The DoD IUID system supports several methods of methodologies for building UIIs, based on specific needs and circumstances. The two most prevalent are the Construct 1 and Construct 2. Before defining them, it helps to understand their first two components.

UII Entity ID

The Entity ID (EID) is one of the things that keep identifiers unique. Every defense contractor could assign a given serial number, say ‘00001’, which would hardly be unique. However, adding their company ID in front of it, would do that, provided they issued one of every IUID serial number. More about that later. The three most popular Entity IDs are:

  • CAGE Code (D) – issued by the Government to identify commercial entities it does business with
  • DUNS (UN) – a number issued by Dunn and Bradstreet to unique identify businesses
  • DODAAC (LD) – the DOD Automated Address Code that identifies defense activities

Issuing Agency Code (IAC)

The IAC identifies the agency that issued the Entity ID, shown in parentheses in the above list. The IAC indicates what portion of the UII is the Entity ID. For example, looking at the UII D1HLD9ABCDE000001, we recognize that the D indicates a CAGE code, and thus the next five characters are a CAGE code and the rest are part of the UII. Conversely, UII LDX092H1ABCDE000001 indicates a UII belonging to DODAAC X09H1.

Construct 2 UII

A Construct 2 UII consists of four parts:

  • Issuing Agency Code, identifying the type of Entity ID in use
  • Entity ID, such as the CAGE, DUNS or DODAAC of the entity managing the serial number
  • Part Number of the item
  • Serial Number of the part (unique within the Part Number)

Construct 2 is commonly used, largely because it does not require any management of the serial number portion beyond what a company would already have in place to manage the serial numbers it assigns to parts.

Construct 1 UII

Construct 1 consists of a serial number that is issued by an entity that is unique across all items, rather than with regard to a specific part number.

  • Issuing Agency Code, identifying the type of Entity ID in use
  • Entity ID, such as the CAGE, DUNS or DODAAC of the entity managing the serial number
  • Serial Number of the part (unique across all UIIs issued by the Entity)

There at least a couple of reasons one might choose to use Construct 1:

  • Parts manufactured by a subcontractor where the prime contractor cannot guarantee the reliability of their serial number management.
  • It is desirable to hide the part number of the item

The downside of Construct 1 is that the entity must have a system in place to manage the UII serial numbers and correlate them to parts and their serial numbers. With Construct 2 one can determine the item’s part number by looking at the UII, and from that the item’s serial number. And, they rely on the manufacturer’s existing serial number management systems to ensure uniqueness.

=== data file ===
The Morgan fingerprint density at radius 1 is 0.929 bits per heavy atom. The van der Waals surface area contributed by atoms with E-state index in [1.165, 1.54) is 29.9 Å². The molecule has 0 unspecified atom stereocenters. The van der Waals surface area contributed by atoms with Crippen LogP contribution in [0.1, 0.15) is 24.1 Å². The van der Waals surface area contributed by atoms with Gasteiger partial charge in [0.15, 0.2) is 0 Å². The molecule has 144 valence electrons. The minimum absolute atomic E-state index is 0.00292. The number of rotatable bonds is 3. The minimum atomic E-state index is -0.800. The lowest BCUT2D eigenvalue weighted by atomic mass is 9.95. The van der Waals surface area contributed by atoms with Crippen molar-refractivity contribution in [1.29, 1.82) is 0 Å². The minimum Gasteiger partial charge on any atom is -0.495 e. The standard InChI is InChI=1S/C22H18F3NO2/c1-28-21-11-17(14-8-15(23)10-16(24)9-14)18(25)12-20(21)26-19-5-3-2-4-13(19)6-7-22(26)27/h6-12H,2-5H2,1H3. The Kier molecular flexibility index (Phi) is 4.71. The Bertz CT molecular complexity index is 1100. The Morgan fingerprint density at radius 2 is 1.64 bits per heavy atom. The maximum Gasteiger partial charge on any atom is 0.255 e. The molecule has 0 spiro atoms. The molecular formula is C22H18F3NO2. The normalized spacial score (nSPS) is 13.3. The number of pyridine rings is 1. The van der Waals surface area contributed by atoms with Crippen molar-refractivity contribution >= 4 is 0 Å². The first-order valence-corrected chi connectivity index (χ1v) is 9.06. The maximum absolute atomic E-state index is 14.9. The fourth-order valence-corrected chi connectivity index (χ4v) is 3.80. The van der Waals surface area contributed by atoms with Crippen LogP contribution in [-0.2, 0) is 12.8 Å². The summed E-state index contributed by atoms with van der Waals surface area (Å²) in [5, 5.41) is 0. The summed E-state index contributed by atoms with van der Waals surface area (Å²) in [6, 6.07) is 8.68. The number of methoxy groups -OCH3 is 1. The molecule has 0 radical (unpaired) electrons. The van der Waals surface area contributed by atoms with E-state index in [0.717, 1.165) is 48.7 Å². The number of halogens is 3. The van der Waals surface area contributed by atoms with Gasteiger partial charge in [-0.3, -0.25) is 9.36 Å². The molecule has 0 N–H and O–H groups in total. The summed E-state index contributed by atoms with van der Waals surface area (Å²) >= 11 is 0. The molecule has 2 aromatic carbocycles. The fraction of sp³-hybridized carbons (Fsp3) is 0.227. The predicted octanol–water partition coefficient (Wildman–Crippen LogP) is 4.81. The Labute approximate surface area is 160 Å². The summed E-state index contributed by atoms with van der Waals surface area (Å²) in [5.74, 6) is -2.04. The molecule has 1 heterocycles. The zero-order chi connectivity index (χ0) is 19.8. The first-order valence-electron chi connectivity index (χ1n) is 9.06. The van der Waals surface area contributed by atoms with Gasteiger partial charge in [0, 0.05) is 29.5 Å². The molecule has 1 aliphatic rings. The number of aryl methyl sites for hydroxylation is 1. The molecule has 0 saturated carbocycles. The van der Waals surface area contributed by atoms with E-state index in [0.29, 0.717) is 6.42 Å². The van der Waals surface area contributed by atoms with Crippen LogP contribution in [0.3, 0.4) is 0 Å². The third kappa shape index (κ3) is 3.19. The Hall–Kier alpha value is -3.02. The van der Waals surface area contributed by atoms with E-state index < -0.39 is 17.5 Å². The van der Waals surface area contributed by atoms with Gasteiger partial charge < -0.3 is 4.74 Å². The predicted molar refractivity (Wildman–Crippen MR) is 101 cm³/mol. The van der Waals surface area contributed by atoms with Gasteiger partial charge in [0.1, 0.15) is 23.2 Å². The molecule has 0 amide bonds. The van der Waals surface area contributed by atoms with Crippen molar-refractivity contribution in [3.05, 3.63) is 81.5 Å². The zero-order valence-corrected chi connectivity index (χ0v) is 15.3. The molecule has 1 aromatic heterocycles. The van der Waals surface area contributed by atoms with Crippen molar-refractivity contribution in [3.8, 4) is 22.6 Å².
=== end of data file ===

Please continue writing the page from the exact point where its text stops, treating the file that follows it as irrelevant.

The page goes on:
Data Matrix (2D) Symbol vs UII

IUID Data Matrix
IUID MRI (Data Matrix)

UIIs appear in two forms, human-readable and machine-readable, although that distinction is a little blurred by use.  The 2D Data Matrix symbol includes delimiters that allows automated systems to determine that the symbol is an IUID and also determine the individual components of the symbol.  The term Machine-Readable Interface (MRI) refers to both the encoded UII and the data structure of the Data Matrix symbol as defined by Mil-Std-130N.

The UII is just the data without any encoding. The example below shows how delimiters and data identifiers in the Data Matrix’s MRI assist automated systems understand exactly the components of the UII encoded in the symbol.

UII:   D1HLD9ABCDE000001

MRI: [)> RS 06 GS 17V 1HLD9 GS 1P ABCDE GS S000001 RS EOT

In the MRI, “[)>RS06” tells a reader to expect a machine-readable content that includes data identifiers in the stream, in this case a 17V (CAGE), 1P (part number) and S (serial number).

UIIs that appear without any encoding are referred to as Concatenated UIIs. This is the form that UIIs are most often communicated in, such as when submitted to WAWF at time of acquisition. However, WAWF still wants to know how the IUID may be broken down, so it requires that the serial number portion be communicated as well.

This is also true of IUIDs as found in the 2D PDF417 symbol that appears on the Mil-Std-129 Exterior Container Label, but in their Concatenated UII form, as indicated by the 25S Data Identifier.

PDF417 UID: … GS 25S D1HLD9ABCDE000001GS S 000001 …

The UII is followed by its serial number component, indicated by the S data identifier. By knowing the serial number component and the IAC, one can determine if where the Entity ID ends and the Serial Number begins. Anything in between would be the Part Number, making the UII a Construct 2.

Read more from the IUID Program Office:  Item Unique Identification – The Basics.